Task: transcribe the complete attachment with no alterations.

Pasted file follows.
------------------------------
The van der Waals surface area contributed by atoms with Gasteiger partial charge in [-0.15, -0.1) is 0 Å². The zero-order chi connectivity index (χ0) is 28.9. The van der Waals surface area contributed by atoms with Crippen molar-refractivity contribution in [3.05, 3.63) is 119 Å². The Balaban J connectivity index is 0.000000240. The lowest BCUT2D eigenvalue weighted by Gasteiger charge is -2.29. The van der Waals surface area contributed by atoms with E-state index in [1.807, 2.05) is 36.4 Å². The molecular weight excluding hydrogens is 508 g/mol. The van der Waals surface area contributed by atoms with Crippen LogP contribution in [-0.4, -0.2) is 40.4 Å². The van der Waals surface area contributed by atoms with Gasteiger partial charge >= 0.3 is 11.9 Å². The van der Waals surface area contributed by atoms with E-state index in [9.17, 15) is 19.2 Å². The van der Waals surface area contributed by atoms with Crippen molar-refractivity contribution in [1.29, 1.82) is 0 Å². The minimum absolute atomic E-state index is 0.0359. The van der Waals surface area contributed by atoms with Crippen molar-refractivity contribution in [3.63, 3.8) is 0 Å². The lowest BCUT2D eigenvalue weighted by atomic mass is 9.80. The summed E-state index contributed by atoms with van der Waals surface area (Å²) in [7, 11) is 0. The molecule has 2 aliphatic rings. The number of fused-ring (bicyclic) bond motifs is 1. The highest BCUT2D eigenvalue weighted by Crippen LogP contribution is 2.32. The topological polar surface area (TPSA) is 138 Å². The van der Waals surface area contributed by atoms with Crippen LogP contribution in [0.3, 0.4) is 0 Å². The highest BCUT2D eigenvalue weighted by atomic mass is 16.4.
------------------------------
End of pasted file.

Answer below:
The van der Waals surface area contributed by atoms with Gasteiger partial charge in [-0.15, -0.1) is 0 Å². The zero-order chi connectivity index (χ0) is 28.9. The van der Waals surface area contributed by atoms with Crippen molar-refractivity contribution in [3.05, 3.63) is 119 Å². The Balaban J connectivity index is 0.000000240. The lowest BCUT2D eigenvalue weighted by Gasteiger charge is -2.29. The van der Waals surface area contributed by atoms with E-state index in [1.807, 2.05) is 36.4 Å². The molecular weight excluding hydrogens is 508 g/mol. The van der Waals surface area contributed by atoms with Crippen LogP contribution in [-0.4, -0.2) is 40.4 Å². The van der Waals surface area contributed by atoms with Gasteiger partial charge >= 0.3 is 11.9 Å². The van der Waals surface area contributed by atoms with E-state index in [9.17, 15) is 19.2 Å². The van der Waals surface area contributed by atoms with Crippen molar-refractivity contribution in [1.29, 1.82) is 0 Å². The minimum absolute atomic E-state index is 0.0359. The van der Waals surface area contributed by atoms with Crippen molar-refractivity contribution in [3.63, 3.8) is 0 Å². The lowest BCUT2D eigenvalue weighted by atomic mass is 9.80. The summed E-state index contributed by atoms with van der Waals surface area (Å²) in [7, 11) is 0. The molecule has 2 aliphatic rings. The number of fused-ring (bicyclic) bond motifs is 1. The highest BCUT2D eigenvalue weighted by Crippen LogP contribution is 2.32. The topological polar surface area (TPSA) is 138 Å². The van der Waals surface area contributed by atoms with Crippen LogP contribution in [0.3, 0.4) is 0 Å². The highest BCUT2D eigenvalue weighted by atomic mass is 16.4.